• Use everything your dog wants as rewards for training purposes.  Have them sit before any of the following things are given to them.
    • Food, treats, play time, door being opened, leash being put on, meeting new friends, toys and  love from you!
  • Your dog will learn to earn everything they want by politely and automatically saying “Please!” by sitting. This teaches good manners.
    • If you want your leash on, you sit.
    • If you want a door to open, you sit.
    • If you want to be pet, you sit.
  • For the fastest training, dogs should earn their meal throughout the day when you are home.  Reward appropriate behaviors throughout the day.  Click here to learn about the Benefits of Hand Feeding
    • Carry food around with you in your pockets, a bait bag, or have it available in easily accessible containers throughout the house.
    • Hand feeding part or all of their meal is a great way to get the dog learning to listen to all members of the household.  This is a great job for the children in the home.

 

Umbilical Cord Training

  • Keep your dog attached to you in the house, using a leash for the first two weeks.  This prevents your dog from sneaking off and practicing bad habits.  Use a kennel when you can’t watch your dog.

 

Nothing in Life is Free

  • This training technique is very similar to the learn to earn. The difference is that we will extend the idea to many commands.
    • After you dog has learned a few basic commands, these become behaviors that earn anything important.
  • This becomes a gentle reminder to your dog that we do things on your terms.
    • We may be playing and having fun, but each time you will offer an appropriate behavior to continue that play.
  • Define the rules for your dog and be consistent! Make sure the whole family is on the same page or your dog might become confused.
    • For example, does your dog sit before walking through every door way?
    • Does “down” mean lay down or don’t jump?  If your family isn’t on the same page your dog will surely be confused.
  • To busy to hand feed?  Use a Kong Wobbler instead of a food bowl.  This can be picked up from any pet supply store and it should be noted this is different than a regular rubber kong.

Additional Tips and Tricks

Spend time teaching and training your dog to dog basic skills like “Watch” (eye contact on cue), “leave it” and stay during this time.  Click here to learn how to teach leave it

Here is how we teach watch: https://youtu.be/Z4bUBHzPDkM

  • Give your dog a week before introducing your dog to dogs outside of the home.  Before going to the dog park do playdates with your friend’s dogs.
  • Don’t force a scared dog into a kennel, instead use food or toys to convince them it’s fun and safe.
  • Before Behavior Modification Starts: Prepping your dog to learn

 

 

 

Adopted Dog Guide to the First Week

Tips for Preventing Problem Behaviors:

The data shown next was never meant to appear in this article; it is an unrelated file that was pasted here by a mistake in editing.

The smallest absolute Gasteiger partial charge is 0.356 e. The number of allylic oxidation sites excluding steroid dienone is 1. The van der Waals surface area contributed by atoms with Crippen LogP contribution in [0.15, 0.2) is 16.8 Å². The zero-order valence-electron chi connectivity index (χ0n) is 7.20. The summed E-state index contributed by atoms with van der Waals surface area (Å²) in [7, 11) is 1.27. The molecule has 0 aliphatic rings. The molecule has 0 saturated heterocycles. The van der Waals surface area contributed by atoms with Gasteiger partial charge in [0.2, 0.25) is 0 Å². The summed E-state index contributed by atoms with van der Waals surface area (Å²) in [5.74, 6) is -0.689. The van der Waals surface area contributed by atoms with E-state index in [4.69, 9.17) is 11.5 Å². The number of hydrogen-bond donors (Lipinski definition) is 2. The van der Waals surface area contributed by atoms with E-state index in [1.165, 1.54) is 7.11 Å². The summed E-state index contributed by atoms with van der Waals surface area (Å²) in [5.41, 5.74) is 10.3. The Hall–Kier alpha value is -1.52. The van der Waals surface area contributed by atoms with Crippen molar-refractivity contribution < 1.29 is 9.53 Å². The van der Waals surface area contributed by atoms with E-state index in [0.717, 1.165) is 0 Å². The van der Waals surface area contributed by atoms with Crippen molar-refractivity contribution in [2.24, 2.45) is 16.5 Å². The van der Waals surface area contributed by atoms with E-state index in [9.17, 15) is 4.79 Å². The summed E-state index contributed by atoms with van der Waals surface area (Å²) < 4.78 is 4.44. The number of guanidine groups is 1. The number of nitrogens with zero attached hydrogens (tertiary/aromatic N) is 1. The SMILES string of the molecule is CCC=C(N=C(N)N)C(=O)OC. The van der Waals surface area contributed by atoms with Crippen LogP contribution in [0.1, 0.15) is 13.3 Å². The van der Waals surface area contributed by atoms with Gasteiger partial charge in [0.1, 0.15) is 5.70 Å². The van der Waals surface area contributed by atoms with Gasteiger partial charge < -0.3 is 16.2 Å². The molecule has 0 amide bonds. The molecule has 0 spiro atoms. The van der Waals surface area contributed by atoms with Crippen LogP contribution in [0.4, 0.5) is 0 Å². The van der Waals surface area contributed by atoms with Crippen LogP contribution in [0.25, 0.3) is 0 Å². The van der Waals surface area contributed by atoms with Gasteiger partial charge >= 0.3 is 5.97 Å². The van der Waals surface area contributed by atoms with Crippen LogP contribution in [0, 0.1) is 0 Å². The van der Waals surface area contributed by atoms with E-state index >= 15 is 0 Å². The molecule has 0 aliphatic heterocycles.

In the first days your dog is home she should be supervised at all
times. If you are not able to supervise, use a crate, training pen, or dog
safe room to confine your dog until you can. When she is not within
sight of you, she needs to be in the type of situation where she cannot
practice unwanted behaviors. Barking, pacing, and other behaviors
that reinforce poor impulse control can be self rewarding to your new
dog. Instead, you want to reinforce good behaviors as they occur
when your dog is near to set your new dog up for success. Otherwise,
you tend to forget and miss training opportunities, which makes
training take weeks or months longer.

When You Bring Your New Dog Home:

1. Family Meeting- On the way home, or on your first night together, agree to what rules
you will have for your new dog. Rules such as sittingfb_img_15564931454843196474217352259138.jpg
before doorways, not jumping up, and what cues you
will use in training. For example, will “Down” mean lay
down, get off the furniture, or no jumping? It can only
mean one thing to your new dog. The more consistent
your family is, the easier life will be for you new pup.
2. Kennel- Kennel training gives your dog a safe place
to hide and helps house training come much more
quickly. It also prevents your dog from being able to
chew when you are not home.
3. Enrichment Feeders- Instead of standard food bowls, allow your dog to chase and play
for their daily kibble. Have lots of FROZEN stuffed rubber Kongs (feel free to mix up
what they are stuffed with to keep it exciting) ready and in the freezer for bored dogs.
4. Leash- When you get home, use a leash inside the house to keep your dog close, so he
can’t sneak off to practice bad behaviors like chewing or peeing indoors.
5. Routine– A routine is very reassuring and calming to your new dog. Try to pick a routine
and stick with it from day one. This should include potty breaks, playtime, walks, rest,
and feeding times.
6. Training– Group classes provide a level of distraction that DIY training normally doesn’t.
Group classes provide an excellent source of socialization that can not be achieved by
the unpredictability of a dog park setting.
7. Decompression- Use your best judgment, and based on the temperament of your new
dog, allow your new family member to relax after their big transition into home life during
your first few weeks together. Try to avoid having large gatherings or taking your dog to
heavily trafficked events until they’ve had time to adjust to their new life.